We may not notice it in our everyday life, but significance, purpose and value are the driving forces behind one’s personal interpretation of meaning. If you didn’t have a sense of meaning you wouldn’t even consider getting up from your bed every morning. Some may find meaning in chopping trees to feed their children, while others find meaning in planting trees to save the planet. However, it is unfortunate that people also try to find good reasons (hence meaning) to be angry, selfish, hateful or even to wallow in self-pity.

Every individual shapes his/her own personal meanings and acts accordingly. It is therefore they sometimes can be radically different from one another, thus bound to be in perpetual conflict; especially when they stick with their personal assumptions, based on which they shape their thoughts as well as their expectations. Could this be the reason why human aspirations around the world are polarized in the name of culture, ethnicity, politics, religion and nationality?

As long as there is meaning, it will be nothing but smooth sailing. I encounter a problem when my expectations aren’t met or, in other words, when I'm unable to see the meaning. Consider this: when I fail to perceive meaning in thoughts/actions of my own or things/events/ideas around me, as you may have guessed already, I feel stuck, I’m in conflict, and suddenly I have a problem (with someone, about something or within my own thought) one way or another.

So, what do I do? Usually, I simply take a break and walk away from the problem for a while. Sometimes, though, I take it further and do either nothing or do all sorts of activities that may be completely irrelevant to problem-solving. If I can afford to spend some time alone, I may even take several steps back from the problem and try to visualize the bigger picture rather than focusing on the parts or fragments.

This exercise alone may not solve your problem straight away but would help subtly rearrange numerous possibilities of potential solutions to bring about order within your own consciousness. Nevertheless, you have to dare to think beyond just connecting the dots which are right in front of you and often quite obvious. Beware that these dots are more likely to be confined in a limited space and clung to fixed assumptions; operating through predefined principles, conditions and conventions, which must be challenged head-on. Hence, the expression goes, “Think outside the box”.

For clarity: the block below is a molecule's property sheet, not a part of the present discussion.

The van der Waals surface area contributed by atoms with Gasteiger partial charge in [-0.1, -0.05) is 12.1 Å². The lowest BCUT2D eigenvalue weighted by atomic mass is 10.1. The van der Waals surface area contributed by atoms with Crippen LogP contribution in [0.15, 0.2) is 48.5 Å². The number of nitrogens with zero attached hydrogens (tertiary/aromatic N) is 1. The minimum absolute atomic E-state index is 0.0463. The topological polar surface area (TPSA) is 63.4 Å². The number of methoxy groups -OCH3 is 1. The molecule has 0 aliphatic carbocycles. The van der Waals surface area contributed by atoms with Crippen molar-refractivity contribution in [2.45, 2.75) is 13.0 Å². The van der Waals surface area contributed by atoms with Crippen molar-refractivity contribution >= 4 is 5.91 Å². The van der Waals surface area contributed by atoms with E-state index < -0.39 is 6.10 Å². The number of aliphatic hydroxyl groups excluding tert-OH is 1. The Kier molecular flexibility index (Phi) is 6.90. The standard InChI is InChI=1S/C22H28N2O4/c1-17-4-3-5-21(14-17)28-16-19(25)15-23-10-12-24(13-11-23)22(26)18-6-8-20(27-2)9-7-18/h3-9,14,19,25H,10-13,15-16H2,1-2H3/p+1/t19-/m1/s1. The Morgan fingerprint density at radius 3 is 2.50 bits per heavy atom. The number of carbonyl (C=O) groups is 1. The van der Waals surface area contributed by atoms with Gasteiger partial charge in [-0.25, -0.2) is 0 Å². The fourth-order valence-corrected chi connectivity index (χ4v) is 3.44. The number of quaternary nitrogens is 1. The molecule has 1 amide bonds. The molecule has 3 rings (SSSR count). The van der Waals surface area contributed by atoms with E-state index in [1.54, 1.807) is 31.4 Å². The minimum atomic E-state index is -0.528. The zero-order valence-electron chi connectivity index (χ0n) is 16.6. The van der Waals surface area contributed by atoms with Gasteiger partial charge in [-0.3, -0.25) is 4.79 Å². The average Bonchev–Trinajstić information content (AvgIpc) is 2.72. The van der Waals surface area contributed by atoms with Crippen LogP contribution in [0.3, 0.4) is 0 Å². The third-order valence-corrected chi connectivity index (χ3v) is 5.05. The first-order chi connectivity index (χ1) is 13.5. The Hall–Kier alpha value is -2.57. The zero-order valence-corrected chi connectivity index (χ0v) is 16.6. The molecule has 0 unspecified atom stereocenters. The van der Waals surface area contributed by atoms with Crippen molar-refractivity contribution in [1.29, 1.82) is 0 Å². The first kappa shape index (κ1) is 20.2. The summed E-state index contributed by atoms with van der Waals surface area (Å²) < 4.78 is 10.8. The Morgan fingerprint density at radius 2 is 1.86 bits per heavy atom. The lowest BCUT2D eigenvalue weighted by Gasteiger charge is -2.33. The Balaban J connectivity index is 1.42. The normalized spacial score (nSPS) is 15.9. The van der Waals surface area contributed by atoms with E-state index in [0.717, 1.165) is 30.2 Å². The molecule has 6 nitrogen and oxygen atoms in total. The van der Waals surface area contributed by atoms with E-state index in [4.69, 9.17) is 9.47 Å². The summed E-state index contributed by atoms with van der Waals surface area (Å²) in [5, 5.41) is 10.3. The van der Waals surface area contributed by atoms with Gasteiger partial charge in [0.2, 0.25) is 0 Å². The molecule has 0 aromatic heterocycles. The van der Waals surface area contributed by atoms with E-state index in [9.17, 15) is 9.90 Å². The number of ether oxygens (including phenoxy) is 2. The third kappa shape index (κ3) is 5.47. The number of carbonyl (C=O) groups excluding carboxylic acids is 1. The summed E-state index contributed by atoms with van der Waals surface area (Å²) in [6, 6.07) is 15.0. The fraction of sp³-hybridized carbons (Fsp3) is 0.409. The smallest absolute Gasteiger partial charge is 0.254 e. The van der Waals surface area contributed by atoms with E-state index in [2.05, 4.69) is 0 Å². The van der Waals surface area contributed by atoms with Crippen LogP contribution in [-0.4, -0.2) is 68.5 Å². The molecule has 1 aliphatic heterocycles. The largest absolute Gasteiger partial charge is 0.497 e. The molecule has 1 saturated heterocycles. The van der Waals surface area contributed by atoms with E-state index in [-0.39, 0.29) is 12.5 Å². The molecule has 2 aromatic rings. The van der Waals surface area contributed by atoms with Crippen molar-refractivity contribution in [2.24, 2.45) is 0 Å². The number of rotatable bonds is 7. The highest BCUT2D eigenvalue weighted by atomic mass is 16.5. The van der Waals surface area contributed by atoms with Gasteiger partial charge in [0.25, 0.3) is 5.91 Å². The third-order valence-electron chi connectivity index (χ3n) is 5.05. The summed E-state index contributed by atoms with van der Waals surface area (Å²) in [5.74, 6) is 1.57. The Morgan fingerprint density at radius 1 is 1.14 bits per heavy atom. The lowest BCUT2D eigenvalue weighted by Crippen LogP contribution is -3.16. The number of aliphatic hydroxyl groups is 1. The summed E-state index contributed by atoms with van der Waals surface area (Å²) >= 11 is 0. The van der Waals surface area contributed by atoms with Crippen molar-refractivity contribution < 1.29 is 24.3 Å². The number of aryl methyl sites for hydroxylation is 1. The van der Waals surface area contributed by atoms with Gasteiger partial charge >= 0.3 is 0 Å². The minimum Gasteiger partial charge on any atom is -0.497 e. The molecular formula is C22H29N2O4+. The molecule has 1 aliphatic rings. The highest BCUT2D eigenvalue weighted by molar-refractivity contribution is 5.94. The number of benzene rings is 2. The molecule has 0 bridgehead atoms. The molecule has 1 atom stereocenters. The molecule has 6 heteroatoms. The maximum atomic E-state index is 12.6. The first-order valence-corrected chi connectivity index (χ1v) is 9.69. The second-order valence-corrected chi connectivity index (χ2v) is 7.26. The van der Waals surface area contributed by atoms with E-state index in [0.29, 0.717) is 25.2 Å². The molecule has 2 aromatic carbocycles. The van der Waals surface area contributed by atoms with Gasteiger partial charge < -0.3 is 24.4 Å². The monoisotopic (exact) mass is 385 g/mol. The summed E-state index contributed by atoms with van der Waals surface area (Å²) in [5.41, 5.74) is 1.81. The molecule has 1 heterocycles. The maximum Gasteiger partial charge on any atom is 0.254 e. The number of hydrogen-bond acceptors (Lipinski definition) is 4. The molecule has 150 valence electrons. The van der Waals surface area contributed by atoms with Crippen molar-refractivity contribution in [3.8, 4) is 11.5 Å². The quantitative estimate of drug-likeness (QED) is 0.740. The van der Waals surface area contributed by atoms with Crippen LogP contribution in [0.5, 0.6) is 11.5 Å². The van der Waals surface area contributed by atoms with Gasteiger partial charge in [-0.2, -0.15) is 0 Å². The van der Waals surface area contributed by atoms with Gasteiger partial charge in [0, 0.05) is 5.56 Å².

By zooming out you may see things in a wider canvas and, in doing so, you let various levels of your consciousness become accessible in more ways than one. The journey of introspection may eventually allow you to get back to your basic assumptions which might have initiated the problem in the first place.

The process is subtle, therefore difficult to analyze, describe or define until one actually tries and experiences it oneself. Please let me dare to try, nonetheless. For example, when I found houseflies to be a problem, I was driven by the assumption that they were just useless and irritating creatures with no value at all. I found no meaning in their existence, so to speak. Later when I decided to release them out in the open, I could have been subtly inspired by the new set of assumptions that the houseflies might not necessarily be the culprit here and they very well deserved to enjoy the nature same as us. Hence, the new set of assumptions created new meaning all of a sudden, probably bringing about a kind of paradigm shift in my consciousness. If you look closely, the new set of assumptions not only gave rise to new meaning but also entirely eliminated the problem, to begin with.

The shift in consciousness brought about increased sensitivity. It also changed your perception towards housefly altogether or it could be the other way round; whatever may be the case, it doesn’t matter what caused what. What really matters is that the renewed perception and sensitivity may have enabled you to see things more clearly by transforming your assumption first, then providing with new meaning, and finally creating a new movement of thought within your consciousness, call it a paradigm shift if you will.

If you really keep at it, this entire transformation process may inevitably alter your disposition towards the so-called problem. A paradigm shift in consciousness can be such that your entire being and meaning can change in the blink of an eye resulting in actions which are more coherent, harmonious and probably closer to the truth.

Amit Kumar Shrestha.jpg

Amit K. Shrestha

Shrestha is a freelance Consultant, MS in Risk Control & Safety Management; The author is passionate about the issues involving environment, occupational health, safety and sustainability for the planet, people and profit. Contact Email: